Last week I was on a family holiday around the UK, and two moments made this need clear.
The first was in a Moto-branded service station off the M1. Posters were everywhere proclaiming great deals if you downloaded their free app. QR codes gave you the link, but there were only two links - one for Android, and one for iOS. The app itself tied into the geo-location services of the phone, showing you directions to the nearest services while you were on the road, and provided special offers and discounts (such as 20% off everything you bought that day in WH Smiths). Useful, task specific, and not available for Windows Phone.
Legoland (the Windsor variant of the family theme park) saw more of the same. Although there were no QR codes to be seen, every leaflet, map, and guide to the park talked about downloading 'the new Legoland app for free', with the familiar branding for Google Play and the iPhone App Store. On Windows Phone there is a smattering of third party attempts, but nothing that matches the official app, with its ride information, planning facilities, ticket purchases, maps, and more.
There's always been talk of Microsoft targeting developers and promoting their platform, and these can lead to small wins such as bringing over titles from other platforms one by one (Temple Run being an obvious example). Meanwhile, bringing in these big brand names to the Windows Phone platform should not be forgotten as well. Legoland Windsor is owned by Merlin Entertainments in the UK, which owns and runs a huge range of parks, including Alton Towers, Chessington World of Adventure, the Blackpool Tower, and more. If it was to come on board and have mobile apps for its venues also available on Windows Phone, there would be many benefits to the platform.
First of all, and rather obviously, there would be another app from a big name partner that Microsoft could promote heavily. Just because the summer window has been missed with Merlin does not mean that other partnerships would not be missed... autumn and winter schedules are always promoted at theme parks, and companies like Moto are there all year round, so there would be lots of opportunities to promote the apps afresh.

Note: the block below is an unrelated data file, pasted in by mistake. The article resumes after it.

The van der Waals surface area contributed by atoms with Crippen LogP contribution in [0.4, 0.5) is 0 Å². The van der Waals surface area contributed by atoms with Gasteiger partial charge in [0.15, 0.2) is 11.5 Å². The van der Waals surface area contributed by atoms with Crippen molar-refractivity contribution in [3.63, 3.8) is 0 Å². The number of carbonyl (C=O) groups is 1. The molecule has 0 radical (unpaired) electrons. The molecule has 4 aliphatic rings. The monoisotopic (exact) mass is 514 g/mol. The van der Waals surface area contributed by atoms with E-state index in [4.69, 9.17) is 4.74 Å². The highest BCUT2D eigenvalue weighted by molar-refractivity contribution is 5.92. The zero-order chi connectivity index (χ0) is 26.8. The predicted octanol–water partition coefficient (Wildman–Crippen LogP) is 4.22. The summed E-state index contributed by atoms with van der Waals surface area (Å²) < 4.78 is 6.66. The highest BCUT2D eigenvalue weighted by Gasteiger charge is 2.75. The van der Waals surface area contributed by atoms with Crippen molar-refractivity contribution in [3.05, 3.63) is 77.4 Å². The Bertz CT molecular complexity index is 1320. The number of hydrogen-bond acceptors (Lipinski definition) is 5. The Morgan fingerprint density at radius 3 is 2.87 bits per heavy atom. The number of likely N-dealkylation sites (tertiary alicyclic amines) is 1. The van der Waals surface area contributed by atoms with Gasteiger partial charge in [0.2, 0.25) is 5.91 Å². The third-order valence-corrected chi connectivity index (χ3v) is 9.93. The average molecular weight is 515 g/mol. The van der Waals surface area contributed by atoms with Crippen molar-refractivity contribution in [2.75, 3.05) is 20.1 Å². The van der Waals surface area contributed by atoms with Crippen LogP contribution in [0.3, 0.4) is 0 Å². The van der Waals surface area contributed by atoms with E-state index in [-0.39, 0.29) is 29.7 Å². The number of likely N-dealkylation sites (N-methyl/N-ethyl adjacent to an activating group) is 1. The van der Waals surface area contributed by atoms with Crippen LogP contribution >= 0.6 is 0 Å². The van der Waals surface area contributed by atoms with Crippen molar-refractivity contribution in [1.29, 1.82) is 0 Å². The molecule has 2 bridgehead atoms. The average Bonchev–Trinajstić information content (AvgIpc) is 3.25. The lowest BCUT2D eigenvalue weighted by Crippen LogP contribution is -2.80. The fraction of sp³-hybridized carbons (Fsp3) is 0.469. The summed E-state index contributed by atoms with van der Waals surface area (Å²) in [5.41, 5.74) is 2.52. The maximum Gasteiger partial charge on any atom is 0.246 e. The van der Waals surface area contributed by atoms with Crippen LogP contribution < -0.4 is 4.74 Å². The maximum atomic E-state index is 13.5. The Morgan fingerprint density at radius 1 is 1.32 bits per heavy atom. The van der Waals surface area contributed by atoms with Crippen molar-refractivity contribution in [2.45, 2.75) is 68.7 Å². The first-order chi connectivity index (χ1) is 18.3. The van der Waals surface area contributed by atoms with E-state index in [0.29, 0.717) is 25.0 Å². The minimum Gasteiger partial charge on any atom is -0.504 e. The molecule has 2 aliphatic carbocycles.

Bringing those brand partners into the equation allows a strong message about Windows Phone to emerge. A simple message that says 'Windows Phone is able to do what other platforms can do, it is equal to iOS and Android'. That's a strong message that should be promoted at every opportunity by everyone involved in the platform. Right now, if I take the Moto example, there isn't even an HTML5 mobile site that offers the discount, so Windows Phone users are left behind. That's not a good situation for a platform to be in.
More importantly, these new partners with their shiny mobile apps would be placing the Windows Phone Store logo alongside the Play and App Store logos. Situational advertising in multiple locations that tell the general public that Windows Phone is (a) out there (b) does third party applications and (c) is as good as every other smartphone platform.
Windows Phone has been around for long enough now that Microsoft should be asking itself why it isn't being considered in these projects. Part of the answer is likely to be marketshare and surveys done by the companies, but the platform is in that low visibility position because of Microsoft's choice of moves in the market.
That's in the past - bringing together some of these major partners to the platform should be very high up on Microsoft's To-Do list. Yes, it might take more negotiation and time, and it wouldn't surprise me if some inducement was needed from Redmond, but the wins here are more than the apps — the win includes awareness, it includes promotion, it includes the ability to reach out to new customers, and it includes positive reinforcement of Windows Phone.
There are many avenues where Windows Phone can be promoted, and while the 'corporate' app will need more time and investment, it provides a much more effective return to the platform.